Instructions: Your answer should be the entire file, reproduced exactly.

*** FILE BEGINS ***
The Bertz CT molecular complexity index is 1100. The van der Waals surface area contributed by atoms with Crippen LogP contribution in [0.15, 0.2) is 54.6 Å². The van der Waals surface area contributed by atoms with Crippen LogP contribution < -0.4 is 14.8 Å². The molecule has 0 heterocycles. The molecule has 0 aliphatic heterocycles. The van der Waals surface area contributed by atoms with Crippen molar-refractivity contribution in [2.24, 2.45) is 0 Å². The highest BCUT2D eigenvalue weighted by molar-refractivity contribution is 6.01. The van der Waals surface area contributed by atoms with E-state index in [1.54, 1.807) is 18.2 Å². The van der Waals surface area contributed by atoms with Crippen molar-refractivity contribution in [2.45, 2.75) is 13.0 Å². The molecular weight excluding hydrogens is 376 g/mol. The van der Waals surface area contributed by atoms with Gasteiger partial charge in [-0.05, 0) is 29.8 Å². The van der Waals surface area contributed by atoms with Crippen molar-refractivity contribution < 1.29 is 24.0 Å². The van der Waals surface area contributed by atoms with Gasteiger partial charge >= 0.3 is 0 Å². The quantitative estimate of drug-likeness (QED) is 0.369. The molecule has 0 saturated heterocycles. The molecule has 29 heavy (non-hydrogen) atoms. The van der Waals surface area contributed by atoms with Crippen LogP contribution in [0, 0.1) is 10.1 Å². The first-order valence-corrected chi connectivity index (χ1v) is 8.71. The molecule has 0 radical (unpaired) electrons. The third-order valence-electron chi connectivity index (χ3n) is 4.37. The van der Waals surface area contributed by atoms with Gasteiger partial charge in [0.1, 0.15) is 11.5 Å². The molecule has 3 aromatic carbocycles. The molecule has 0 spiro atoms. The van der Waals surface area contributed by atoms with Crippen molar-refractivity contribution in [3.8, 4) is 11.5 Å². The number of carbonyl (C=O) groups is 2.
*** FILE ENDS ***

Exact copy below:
The Bertz CT molecular complexity index is 1100. The van der Waals surface area contributed by atoms with Crippen LogP contribution in [0.15, 0.2) is 54.6 Å². The van der Waals surface area contributed by atoms with Crippen LogP contribution < -0.4 is 14.8 Å². The molecule has 0 heterocycles. The molecule has 0 aliphatic heterocycles. The van der Waals surface area contributed by atoms with Crippen molar-refractivity contribution in [2.24, 2.45) is 0 Å². The highest BCUT2D eigenvalue weighted by molar-refractivity contribution is 6.01. The van der Waals surface area contributed by atoms with E-state index in [1.54, 1.807) is 18.2 Å². The van der Waals surface area contributed by atoms with Crippen molar-refractivity contribution in [2.45, 2.75) is 13.0 Å². The molecular weight excluding hydrogens is 376 g/mol. The van der Waals surface area contributed by atoms with Gasteiger partial charge in [-0.05, 0) is 29.8 Å². The van der Waals surface area contributed by atoms with Crippen molar-refractivity contribution < 1.29 is 24.0 Å². The van der Waals surface area contributed by atoms with Gasteiger partial charge >= 0.3 is 0 Å². The quantitative estimate of drug-likeness (QED) is 0.369. The molecule has 0 saturated heterocycles. The molecule has 29 heavy (non-hydrogen) atoms. The van der Waals surface area contributed by atoms with Crippen LogP contribution in [0, 0.1) is 10.1 Å². The first-order valence-corrected chi connectivity index (χ1v) is 8.71. The molecule has 0 radical (unpaired) electrons. The third-order valence-electron chi connectivity index (χ3n) is 4.37. The van der Waals surface area contributed by atoms with Gasteiger partial charge in [0.1, 0.15) is 11.5 Å². The molecule has 3 aromatic carbocycles. The molecule has 0 spiro atoms. The van der Waals surface area contributed by atoms with Crippen molar-refractivity contribution in [3.8, 4) is 11.5 Å². The number of carbonyl (C=O) groups is 2.